Diverse range of aggregating fish species in Chuuk market. Credit: Dalia X. Hernandez-Ortiz

Chuuk State is the largest and most populous of the four states of the Federated States of Micronesia. Seven island groups spread over 5 degrees of longitude and four degrees of latitude comprise the state, with vast reef habitat, lagoons and channels. Although fishers have anecdotally reported spawning aggregations within the state, none have been formally identified. Aggregating species are regularly taken in catches.

The State has a substantial chilled reef fish export trade to neighboring Guam and Hawaii that places tremendous pressure on fish stocks, particularly groupers. While no direct evidence of aggregation-fishing is known, increases in catch are associated with the known spawning times of the co-aggregating brown-marbled grouper (Epinephelus fuscoguttatus), camouflage grouper (Epinephelus polyphekadion) and squaretail coralgrouper (Plectropomus areolatus) (e.g. Cuetos-Bueno and Houk, 2018). As a result, Chuuk State placed a 1 January to 30 April ban on the catch, sale, possession and export of groupers. One other grouper recently been studied and that is also included in the January to May catch ban is the highfin grouper, Epinephelus maculatus (Rhodes et al., 2016).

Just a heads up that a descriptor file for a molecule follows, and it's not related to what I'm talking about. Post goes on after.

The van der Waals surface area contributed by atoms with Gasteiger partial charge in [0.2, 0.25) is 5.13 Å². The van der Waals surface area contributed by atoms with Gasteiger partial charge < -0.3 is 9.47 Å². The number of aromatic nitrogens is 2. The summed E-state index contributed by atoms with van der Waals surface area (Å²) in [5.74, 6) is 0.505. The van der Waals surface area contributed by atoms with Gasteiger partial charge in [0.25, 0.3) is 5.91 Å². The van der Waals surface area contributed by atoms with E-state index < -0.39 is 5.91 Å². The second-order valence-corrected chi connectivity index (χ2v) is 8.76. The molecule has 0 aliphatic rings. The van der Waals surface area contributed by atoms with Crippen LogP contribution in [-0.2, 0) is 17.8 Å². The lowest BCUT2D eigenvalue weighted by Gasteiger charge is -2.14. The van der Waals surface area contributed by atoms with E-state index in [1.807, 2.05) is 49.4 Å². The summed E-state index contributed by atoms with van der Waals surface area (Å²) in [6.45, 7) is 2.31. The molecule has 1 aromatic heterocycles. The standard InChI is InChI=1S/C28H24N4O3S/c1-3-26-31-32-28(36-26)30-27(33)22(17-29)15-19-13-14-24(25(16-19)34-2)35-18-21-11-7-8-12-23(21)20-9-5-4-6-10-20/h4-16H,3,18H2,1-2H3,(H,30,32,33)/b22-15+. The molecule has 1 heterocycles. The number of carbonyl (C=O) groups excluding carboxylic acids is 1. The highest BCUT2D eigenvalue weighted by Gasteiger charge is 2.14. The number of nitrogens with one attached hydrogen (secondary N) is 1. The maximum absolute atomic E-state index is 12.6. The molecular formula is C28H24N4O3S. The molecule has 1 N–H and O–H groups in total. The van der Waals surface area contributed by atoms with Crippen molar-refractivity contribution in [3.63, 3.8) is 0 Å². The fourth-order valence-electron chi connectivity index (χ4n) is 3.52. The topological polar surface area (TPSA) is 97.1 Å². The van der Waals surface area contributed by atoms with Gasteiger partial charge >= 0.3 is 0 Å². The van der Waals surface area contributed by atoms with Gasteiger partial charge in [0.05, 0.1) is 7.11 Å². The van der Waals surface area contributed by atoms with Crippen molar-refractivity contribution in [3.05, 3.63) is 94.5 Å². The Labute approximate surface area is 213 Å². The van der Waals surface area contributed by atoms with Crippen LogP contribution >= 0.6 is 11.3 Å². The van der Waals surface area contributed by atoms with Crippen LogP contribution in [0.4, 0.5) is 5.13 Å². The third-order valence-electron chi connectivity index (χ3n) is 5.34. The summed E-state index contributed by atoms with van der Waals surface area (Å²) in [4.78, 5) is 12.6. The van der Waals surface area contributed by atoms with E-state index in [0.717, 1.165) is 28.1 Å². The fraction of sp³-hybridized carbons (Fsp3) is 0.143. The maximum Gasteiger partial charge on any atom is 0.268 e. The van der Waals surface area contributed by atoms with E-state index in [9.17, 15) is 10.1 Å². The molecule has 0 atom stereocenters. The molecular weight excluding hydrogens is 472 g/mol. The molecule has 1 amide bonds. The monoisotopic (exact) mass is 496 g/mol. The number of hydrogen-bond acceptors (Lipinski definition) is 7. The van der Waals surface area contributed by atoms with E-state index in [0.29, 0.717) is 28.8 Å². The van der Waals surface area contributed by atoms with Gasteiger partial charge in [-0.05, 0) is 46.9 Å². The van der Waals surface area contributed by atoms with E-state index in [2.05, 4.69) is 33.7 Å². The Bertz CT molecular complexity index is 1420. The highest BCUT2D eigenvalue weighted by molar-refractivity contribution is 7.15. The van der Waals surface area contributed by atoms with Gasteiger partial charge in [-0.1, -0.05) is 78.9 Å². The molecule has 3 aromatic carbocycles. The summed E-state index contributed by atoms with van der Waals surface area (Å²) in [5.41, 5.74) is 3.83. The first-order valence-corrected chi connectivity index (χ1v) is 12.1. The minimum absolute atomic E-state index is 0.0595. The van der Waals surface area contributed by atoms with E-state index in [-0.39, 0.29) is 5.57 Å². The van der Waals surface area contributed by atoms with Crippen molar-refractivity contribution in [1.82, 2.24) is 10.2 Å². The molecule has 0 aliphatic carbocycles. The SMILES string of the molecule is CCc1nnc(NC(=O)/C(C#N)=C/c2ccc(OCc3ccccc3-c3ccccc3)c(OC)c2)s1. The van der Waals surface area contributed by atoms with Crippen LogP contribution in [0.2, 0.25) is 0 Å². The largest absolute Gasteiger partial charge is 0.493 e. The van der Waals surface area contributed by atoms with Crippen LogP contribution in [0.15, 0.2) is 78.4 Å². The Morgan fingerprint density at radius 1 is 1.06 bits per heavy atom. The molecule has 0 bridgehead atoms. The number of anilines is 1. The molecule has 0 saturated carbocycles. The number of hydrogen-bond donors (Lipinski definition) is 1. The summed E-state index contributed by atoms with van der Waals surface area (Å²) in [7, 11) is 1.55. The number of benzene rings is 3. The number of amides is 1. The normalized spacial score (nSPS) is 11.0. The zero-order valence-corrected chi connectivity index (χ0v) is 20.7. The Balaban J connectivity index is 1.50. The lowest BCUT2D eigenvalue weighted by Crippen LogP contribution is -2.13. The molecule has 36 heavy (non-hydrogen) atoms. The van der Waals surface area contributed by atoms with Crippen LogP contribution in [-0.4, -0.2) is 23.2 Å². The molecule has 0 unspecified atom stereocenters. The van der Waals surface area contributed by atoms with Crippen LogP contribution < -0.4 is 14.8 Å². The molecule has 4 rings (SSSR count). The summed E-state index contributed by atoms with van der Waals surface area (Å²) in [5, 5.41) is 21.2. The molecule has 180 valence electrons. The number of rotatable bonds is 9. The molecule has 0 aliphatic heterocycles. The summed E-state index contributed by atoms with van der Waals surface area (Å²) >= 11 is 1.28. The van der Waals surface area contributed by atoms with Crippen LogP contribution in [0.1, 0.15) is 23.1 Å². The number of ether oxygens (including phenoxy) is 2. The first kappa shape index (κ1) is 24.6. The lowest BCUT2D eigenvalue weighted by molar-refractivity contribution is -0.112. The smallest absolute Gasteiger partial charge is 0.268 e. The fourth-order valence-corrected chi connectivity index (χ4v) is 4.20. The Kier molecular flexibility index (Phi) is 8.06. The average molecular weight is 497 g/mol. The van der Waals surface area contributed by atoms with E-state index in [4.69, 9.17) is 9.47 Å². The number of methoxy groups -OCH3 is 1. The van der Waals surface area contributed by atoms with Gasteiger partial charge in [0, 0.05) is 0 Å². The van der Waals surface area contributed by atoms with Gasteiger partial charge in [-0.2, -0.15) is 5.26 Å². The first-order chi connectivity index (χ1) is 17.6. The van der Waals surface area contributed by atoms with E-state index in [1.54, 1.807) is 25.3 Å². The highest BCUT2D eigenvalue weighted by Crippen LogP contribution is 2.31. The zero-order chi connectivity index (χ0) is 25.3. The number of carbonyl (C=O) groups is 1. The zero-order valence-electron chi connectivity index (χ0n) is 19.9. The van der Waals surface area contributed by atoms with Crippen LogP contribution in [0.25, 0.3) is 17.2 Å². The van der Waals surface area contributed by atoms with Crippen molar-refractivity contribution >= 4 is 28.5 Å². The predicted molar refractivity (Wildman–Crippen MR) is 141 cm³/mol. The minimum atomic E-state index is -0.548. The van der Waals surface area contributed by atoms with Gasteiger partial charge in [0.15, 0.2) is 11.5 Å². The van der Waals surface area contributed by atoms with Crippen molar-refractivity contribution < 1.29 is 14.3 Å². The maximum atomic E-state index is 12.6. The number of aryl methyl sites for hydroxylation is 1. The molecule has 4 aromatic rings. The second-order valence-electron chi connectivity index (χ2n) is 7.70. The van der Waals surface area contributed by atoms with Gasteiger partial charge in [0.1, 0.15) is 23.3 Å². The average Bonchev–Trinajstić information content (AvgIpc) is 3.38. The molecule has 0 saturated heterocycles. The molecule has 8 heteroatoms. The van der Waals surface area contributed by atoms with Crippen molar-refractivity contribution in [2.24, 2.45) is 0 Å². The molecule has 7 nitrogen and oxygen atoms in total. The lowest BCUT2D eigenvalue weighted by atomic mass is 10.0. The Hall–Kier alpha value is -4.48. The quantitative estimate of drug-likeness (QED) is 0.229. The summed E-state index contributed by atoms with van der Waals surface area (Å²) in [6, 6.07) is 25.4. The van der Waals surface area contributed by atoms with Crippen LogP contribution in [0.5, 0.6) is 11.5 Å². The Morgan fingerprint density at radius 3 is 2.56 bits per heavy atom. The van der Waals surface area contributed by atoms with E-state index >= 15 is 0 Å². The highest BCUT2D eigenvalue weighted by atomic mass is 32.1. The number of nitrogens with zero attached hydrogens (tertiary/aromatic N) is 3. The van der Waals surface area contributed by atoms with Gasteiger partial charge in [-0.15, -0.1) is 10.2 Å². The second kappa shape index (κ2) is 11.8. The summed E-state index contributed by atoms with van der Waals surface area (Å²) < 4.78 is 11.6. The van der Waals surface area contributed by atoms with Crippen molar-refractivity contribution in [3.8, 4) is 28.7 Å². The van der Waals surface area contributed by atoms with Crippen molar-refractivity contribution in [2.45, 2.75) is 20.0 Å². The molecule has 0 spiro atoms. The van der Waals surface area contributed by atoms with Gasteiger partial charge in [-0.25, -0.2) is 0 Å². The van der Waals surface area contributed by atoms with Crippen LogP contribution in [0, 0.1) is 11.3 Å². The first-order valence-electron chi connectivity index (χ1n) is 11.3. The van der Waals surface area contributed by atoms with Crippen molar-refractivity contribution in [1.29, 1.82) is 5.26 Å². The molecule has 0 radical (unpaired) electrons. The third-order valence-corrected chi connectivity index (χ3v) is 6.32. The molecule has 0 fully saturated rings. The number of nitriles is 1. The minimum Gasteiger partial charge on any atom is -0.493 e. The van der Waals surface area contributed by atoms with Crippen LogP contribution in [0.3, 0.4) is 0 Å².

Reef fish at Weno’s market Chuuk, including range of aggregating species. Credit: Dalia X Hernandez-Ortiz

Fisher from Piis-Paneu Chuuk; wide range of reef fish species in fishery. Credit: Javier-Cuetos-Bueno

Fishers outside Winipiru pass Chuuk on spawning aggregation. Credit: Javier Cuetos-Bueno

Legislation for reef fisheries and aggregation protection can be found here:

Chuuk State Grouper Legislation

Chuuk State Fisheries Protection Act

Cuetos-Bueno J, and Houk P. 2018. Disentangling economic, social, and environmental drivers of coral-reef fish trade in Micronesia. Fisheries Research 199: 263-270. Full paper here

Rhodes, K. L., Taylor, B. M., Hernandez-Ortiz, D., and Cuetos-Bueno, J., 2016. Growth and reproduction of the highfin grouper Epinephelus maculatus. Journal of Fish Biology 88(5):1856-1869. https://doi.org/10.1111/jfb.12953